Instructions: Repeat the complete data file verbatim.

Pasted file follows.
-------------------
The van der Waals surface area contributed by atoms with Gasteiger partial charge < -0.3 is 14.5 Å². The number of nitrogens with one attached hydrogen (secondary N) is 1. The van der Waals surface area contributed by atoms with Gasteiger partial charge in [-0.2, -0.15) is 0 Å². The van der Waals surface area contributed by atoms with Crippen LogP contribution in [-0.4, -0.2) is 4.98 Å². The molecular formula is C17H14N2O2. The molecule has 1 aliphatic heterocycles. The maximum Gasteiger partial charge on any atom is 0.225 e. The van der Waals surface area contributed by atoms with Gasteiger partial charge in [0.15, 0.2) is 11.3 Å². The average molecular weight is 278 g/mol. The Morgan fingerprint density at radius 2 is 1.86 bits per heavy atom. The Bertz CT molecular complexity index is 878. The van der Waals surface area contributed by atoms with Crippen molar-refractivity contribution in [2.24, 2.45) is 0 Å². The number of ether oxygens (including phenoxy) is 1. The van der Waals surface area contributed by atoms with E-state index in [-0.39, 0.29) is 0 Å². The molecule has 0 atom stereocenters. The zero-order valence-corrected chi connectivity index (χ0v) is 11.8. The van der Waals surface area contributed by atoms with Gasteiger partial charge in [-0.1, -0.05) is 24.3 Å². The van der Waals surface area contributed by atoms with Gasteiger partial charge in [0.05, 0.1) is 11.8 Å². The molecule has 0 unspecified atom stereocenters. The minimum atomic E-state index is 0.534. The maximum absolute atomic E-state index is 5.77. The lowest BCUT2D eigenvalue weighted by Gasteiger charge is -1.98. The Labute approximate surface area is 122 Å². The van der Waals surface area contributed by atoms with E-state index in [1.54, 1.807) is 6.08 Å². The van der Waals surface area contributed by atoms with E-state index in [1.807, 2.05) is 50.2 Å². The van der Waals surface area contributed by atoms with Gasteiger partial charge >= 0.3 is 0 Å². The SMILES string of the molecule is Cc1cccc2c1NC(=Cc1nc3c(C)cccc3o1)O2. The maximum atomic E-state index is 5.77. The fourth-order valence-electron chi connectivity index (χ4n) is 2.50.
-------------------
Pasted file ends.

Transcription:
The van der Waals surface area contributed by atoms with Gasteiger partial charge < -0.3 is 14.5 Å². The number of nitrogens with one attached hydrogen (secondary N) is 1. The van der Waals surface area contributed by atoms with Gasteiger partial charge in [-0.2, -0.15) is 0 Å². The van der Waals surface area contributed by atoms with Crippen LogP contribution in [-0.4, -0.2) is 4.98 Å². The molecular formula is C17H14N2O2. The molecule has 1 aliphatic heterocycles. The maximum Gasteiger partial charge on any atom is 0.225 e. The van der Waals surface area contributed by atoms with Gasteiger partial charge in [0.15, 0.2) is 11.3 Å². The average molecular weight is 278 g/mol. The Morgan fingerprint density at radius 2 is 1.86 bits per heavy atom. The Bertz CT molecular complexity index is 878. The van der Waals surface area contributed by atoms with Crippen molar-refractivity contribution in [2.24, 2.45) is 0 Å². The number of ether oxygens (including phenoxy) is 1. The van der Waals surface area contributed by atoms with E-state index in [-0.39, 0.29) is 0 Å². The molecule has 0 atom stereocenters. The zero-order valence-corrected chi connectivity index (χ0v) is 11.8. The van der Waals surface area contributed by atoms with Gasteiger partial charge in [-0.1, -0.05) is 24.3 Å². The van der Waals surface area contributed by atoms with Gasteiger partial charge in [0.05, 0.1) is 11.8 Å². The molecule has 0 unspecified atom stereocenters. The minimum atomic E-state index is 0.534. The maximum absolute atomic E-state index is 5.77. The lowest BCUT2D eigenvalue weighted by Gasteiger charge is -1.98. The Labute approximate surface area is 122 Å². The van der Waals surface area contributed by atoms with E-state index in [1.54, 1.807) is 6.08 Å². The van der Waals surface area contributed by atoms with E-state index in [1.807, 2.05) is 50.2 Å². The van der Waals surface area contributed by atoms with Gasteiger partial charge >= 0.3 is 0 Å². The SMILES string of the molecule is Cc1cccc2c1NC(=Cc1nc3c(C)cccc3o1)O2. The maximum atomic E-state index is 5.77. The fourth-order valence-electron chi connectivity index (χ4n) is 2.50.